The Impact of Blockchain in Knowledge Transfer
I work at The Linux Foundation, which was established 19 years ago to promote the market infrastructure of open source platforms and codes across all major industries. We have implemented projects that you might have heard about, such as Automotive Grade Linux (AGL), an open source project that has been integrated into most BMW cars. We have also developed a cloud computing platform called Kubernetes that is integrated into most software services provided today, and Let’s Encrypt, an international accreditation body that certifies the security of software and websites for free.
Two years ago, speaking with key members and officials, our CEO said the following: We at the Foundation promote open source platforms and help other foundations to develop them. Our model does not fit Bitcoin but the basic technology is interesting and this knowledge is important. Bitcoin and blockchain are not the same. Cryptocurrency and blockchain are not the same.
Our Foundation has developed Hyperledger, a global and collaborative open source programming community, which is developing cross-industry blockchain technologies that will be of enormous benefit to enterprises.
The Foundation’s goal is to develop the basic codes and frameworks for distributed ledger and enterprise- level open source platforms. Such platforms support commercial transactions, provide community- oriented, open and balanced infrastructure, build technical communities, educate the public, and more importantly, strengthen our community among other communities.
In short, we are all about open source development. From a small base, we have grown exponentially and now count 890 members, including Intel, Deloitte and others, and major brands such as J.P. Morgan, Wells Fargo, and companies like Monax and other startups.
We have seen a big increase in membership from China and Asia Pacific—they now compose 40 percent of members. The Monetary Authority of Singapore and the Bank of England are members. Our membership is broad and we are happy about that. The question we face now is: what is blockchain and how it will contribute to the advancement of knowledge?
Blockchain can be viewed as the tradeoffs that we make when we begin to cooperate and interact with each other, where we have to develop both the content and form of the data we share—from trying to write on the sand and rocks to printed records and papers.
Today, we have moved into the digital space. In the digital world, where there is more than a real copy, the challenge is to determine which versions are real and agree with each other. Next comes the role of the internet, which is a great treasure for humanity. On the internet, everyone can publish and claim that their version is the real one, which poses a challenge.
In response, we have begun to find a mechanism for reaching consensus and agreement in a mathematically sound way that avoids conflict. Thus, we have developed the blockchain technique. This is different from the Bitcoin digital currency or ‘cryptocurrency.’ Blockchain provides us with an open source network that transcends all borders in a fast, secure and encrypted manner. It represents a decentralized way to reach consensus on transactions and information relating to the transfer of assets between us. These assets may be anything and may relate to the transfer of data or even vehicles among persons.
One of blockchain’s hallmarks is that it achieves confidence and transparency. Any information that you place in the block connects to the previous block. What is important here is that if I want to change any information, I can tell everyone about that change.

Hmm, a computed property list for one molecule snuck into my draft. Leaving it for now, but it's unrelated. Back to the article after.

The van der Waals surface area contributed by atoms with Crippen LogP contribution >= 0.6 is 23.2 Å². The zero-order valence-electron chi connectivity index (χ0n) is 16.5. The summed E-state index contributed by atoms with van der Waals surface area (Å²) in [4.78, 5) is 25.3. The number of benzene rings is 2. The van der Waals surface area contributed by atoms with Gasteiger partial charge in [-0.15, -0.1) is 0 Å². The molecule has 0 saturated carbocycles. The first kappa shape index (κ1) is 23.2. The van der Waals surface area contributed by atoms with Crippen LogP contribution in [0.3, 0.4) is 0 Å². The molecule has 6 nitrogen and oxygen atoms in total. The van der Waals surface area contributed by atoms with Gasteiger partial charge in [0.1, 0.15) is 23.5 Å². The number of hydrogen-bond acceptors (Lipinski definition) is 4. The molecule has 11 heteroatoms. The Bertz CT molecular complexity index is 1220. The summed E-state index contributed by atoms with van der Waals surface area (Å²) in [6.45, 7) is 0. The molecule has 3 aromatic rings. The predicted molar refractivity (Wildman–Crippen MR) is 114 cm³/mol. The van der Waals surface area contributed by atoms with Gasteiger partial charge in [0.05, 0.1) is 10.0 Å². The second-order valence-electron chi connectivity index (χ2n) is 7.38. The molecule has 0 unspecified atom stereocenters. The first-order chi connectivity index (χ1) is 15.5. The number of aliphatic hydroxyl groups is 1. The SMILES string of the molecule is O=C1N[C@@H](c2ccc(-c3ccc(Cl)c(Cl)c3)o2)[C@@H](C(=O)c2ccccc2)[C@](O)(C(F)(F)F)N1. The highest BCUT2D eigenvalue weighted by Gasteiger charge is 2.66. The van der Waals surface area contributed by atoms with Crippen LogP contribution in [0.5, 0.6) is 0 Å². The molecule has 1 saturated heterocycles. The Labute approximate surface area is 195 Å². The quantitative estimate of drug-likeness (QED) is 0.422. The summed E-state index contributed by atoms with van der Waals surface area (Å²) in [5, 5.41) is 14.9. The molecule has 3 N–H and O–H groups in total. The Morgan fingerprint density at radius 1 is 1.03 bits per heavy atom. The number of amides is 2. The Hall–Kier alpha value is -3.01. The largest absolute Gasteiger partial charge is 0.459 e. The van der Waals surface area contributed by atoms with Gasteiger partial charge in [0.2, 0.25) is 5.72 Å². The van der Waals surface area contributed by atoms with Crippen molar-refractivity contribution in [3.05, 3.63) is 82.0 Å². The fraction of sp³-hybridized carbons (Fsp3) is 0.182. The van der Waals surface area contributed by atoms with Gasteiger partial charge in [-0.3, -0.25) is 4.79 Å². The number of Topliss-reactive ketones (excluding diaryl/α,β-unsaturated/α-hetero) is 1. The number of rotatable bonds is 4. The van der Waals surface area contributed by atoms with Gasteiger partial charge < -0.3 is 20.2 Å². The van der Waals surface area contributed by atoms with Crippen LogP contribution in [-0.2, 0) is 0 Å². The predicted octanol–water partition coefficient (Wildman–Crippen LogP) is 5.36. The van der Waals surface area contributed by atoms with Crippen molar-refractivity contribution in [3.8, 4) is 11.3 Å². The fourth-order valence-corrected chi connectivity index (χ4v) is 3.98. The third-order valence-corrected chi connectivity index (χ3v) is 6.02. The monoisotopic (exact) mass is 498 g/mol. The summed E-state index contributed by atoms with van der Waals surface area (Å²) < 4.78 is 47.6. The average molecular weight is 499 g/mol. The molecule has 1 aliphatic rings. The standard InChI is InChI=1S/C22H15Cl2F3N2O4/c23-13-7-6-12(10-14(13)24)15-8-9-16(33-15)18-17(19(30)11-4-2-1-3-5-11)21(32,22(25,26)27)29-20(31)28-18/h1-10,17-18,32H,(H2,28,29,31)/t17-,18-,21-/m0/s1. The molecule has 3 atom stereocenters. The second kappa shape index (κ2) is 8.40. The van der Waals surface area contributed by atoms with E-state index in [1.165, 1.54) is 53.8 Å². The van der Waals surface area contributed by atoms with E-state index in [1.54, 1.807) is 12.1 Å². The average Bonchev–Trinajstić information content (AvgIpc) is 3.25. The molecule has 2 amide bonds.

Blockchain is transforming the world of knowledge transfer through various applications. For example, it has enabled the creation of a company that allows musicians to request and claim their copyrights. Using the Hyperledger Sawtooth framework that we developed, the musician can claim their rights for every exploitation of their musical works. Another example relates to academic certificates and reputation. Universities can enter certificates and grades in the blockchain and collaborate with governments and students to create a blockchain-embedded academic reputation system that can be shared across borders and across a distributed ledger.
Another thing we can do is reuse research i.e. to insert each research study in the blockchain so that research topics are counted and reused as needed, creating a solution to the problem of how to reuse the studies.
Of course, investments should be made in technology but many of these open source technologies do not need to be converted. Yes, it is a technology but all you need is expertize in computer science.
We run an intensive course that teaches open source principles on the website www.hyperledger. org. The course is offered for free so everyone is free to take advantage of it and to review it. We have working groups on specific topics to which everyone can subscribe. For example, there are healthcare work groups and working groups for smartphones. We have a beginners- level course. We have an active blog. One of our most important activities are our forums, including one in Dubai, which provide an opportunity to speak about blockchain and everything related to it.
Dr. Marta Piekarska serves as the Director of Ecosystem at
Hyperledger. Prior to Hyperledger, she worked as a Security Architect
Dr. Piekarska obtained her BSc in Electrical and Computer Engineering from Warsaw University of Technology and double Master’s Degrees of Computer Science and Informatics from the Technical University of Berlin and Warsaw University of Technology. She recently received her PhD in User-Informed Design of Privacy Tools. Previously, she was associated with Deutsche Telekom as the Lead Architect on the Future of Mobile Privacy, a collaboration with Mozilla and Deutsche Telekom improving Firefox OS.